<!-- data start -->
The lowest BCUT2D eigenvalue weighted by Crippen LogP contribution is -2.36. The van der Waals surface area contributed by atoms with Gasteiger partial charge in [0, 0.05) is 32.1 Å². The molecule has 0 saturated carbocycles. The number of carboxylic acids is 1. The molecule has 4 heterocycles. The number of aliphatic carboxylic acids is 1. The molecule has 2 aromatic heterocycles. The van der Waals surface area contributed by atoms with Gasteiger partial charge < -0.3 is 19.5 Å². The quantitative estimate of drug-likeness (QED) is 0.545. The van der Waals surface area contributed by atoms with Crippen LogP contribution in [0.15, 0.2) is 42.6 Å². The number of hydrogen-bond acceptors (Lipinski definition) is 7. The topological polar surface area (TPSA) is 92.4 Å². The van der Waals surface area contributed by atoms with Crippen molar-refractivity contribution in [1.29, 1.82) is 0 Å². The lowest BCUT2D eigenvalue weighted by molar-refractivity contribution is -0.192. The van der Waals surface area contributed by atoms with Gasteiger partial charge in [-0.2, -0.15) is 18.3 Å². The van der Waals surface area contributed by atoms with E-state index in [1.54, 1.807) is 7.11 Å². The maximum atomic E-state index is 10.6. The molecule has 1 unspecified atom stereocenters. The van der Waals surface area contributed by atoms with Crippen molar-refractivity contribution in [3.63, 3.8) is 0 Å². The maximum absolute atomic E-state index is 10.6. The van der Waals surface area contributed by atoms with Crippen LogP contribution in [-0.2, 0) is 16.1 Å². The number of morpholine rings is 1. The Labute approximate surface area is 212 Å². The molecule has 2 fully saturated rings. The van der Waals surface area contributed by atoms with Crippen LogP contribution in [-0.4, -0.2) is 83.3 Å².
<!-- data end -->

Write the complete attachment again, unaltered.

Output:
The lowest BCUT2D eigenvalue weighted by Crippen LogP contribution is -2.36. The van der Waals surface area contributed by atoms with Gasteiger partial charge in [0, 0.05) is 32.1 Å². The molecule has 0 saturated carbocycles. The number of carboxylic acids is 1. The molecule has 4 heterocycles. The number of aliphatic carboxylic acids is 1. The molecule has 2 aromatic heterocycles. The van der Waals surface area contributed by atoms with Gasteiger partial charge < -0.3 is 19.5 Å². The quantitative estimate of drug-likeness (QED) is 0.545. The van der Waals surface area contributed by atoms with Crippen LogP contribution in [0.15, 0.2) is 42.6 Å². The number of hydrogen-bond acceptors (Lipinski definition) is 7. The topological polar surface area (TPSA) is 92.4 Å². The van der Waals surface area contributed by atoms with Crippen molar-refractivity contribution in [1.29, 1.82) is 0 Å². The lowest BCUT2D eigenvalue weighted by molar-refractivity contribution is -0.192. The van der Waals surface area contributed by atoms with Gasteiger partial charge in [-0.2, -0.15) is 18.3 Å². The van der Waals surface area contributed by atoms with E-state index in [1.54, 1.807) is 7.11 Å². The maximum atomic E-state index is 10.6. The molecule has 1 unspecified atom stereocenters. The van der Waals surface area contributed by atoms with Crippen molar-refractivity contribution in [3.63, 3.8) is 0 Å². The maximum absolute atomic E-state index is 10.6. The van der Waals surface area contributed by atoms with Crippen LogP contribution in [-0.2, 0) is 16.1 Å². The number of morpholine rings is 1. The Labute approximate surface area is 212 Å². The molecule has 2 fully saturated rings. The van der Waals surface area contributed by atoms with Crippen LogP contribution in [-0.4, -0.2) is 83.3 Å².